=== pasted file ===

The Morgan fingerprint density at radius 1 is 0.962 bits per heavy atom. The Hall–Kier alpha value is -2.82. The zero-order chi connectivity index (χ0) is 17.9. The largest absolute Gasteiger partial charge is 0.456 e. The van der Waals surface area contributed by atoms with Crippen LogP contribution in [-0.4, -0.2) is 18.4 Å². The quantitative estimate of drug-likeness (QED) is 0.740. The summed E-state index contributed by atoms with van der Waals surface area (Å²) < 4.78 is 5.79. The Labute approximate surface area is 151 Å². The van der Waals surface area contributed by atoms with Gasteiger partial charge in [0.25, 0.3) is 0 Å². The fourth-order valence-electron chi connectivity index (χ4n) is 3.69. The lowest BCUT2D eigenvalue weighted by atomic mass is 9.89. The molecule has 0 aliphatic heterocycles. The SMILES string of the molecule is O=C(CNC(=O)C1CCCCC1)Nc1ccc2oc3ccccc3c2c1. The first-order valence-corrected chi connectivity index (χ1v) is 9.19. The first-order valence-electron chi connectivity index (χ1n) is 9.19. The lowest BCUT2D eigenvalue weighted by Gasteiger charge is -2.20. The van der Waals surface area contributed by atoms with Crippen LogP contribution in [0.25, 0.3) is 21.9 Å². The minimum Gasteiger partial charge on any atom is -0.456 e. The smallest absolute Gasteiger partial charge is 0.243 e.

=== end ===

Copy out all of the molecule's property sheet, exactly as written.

The Morgan fingerprint density at radius 1 is 0.962 bits per heavy atom. The Hall–Kier alpha value is -2.82. The zero-order chi connectivity index (χ0) is 17.9. The largest absolute Gasteiger partial charge is 0.456 e. The van der Waals surface area contributed by atoms with Crippen LogP contribution in [-0.4, -0.2) is 18.4 Å². The quantitative estimate of drug-likeness (QED) is 0.740. The summed E-state index contributed by atoms with van der Waals surface area (Å²) < 4.78 is 5.79. The Labute approximate surface area is 151 Å². The van der Waals surface area contributed by atoms with Gasteiger partial charge in [0.25, 0.3) is 0 Å². The fourth-order valence-electron chi connectivity index (χ4n) is 3.69. The lowest BCUT2D eigenvalue weighted by atomic mass is 9.89. The molecule has 0 aliphatic heterocycles. The SMILES string of the molecule is O=C(CNC(=O)C1CCCCC1)Nc1ccc2oc3ccccc3c2c1. The first-order valence-corrected chi connectivity index (χ1v) is 9.19. The first-order valence-electron chi connectivity index (χ1n) is 9.19. The lowest BCUT2D eigenvalue weighted by Gasteiger charge is -2.20. The van der Waals surface area contributed by atoms with Crippen LogP contribution in [0.25, 0.3) is 21.9 Å². The minimum Gasteiger partial charge on any atom is -0.456 e. The smallest absolute Gasteiger partial charge is 0.243 e.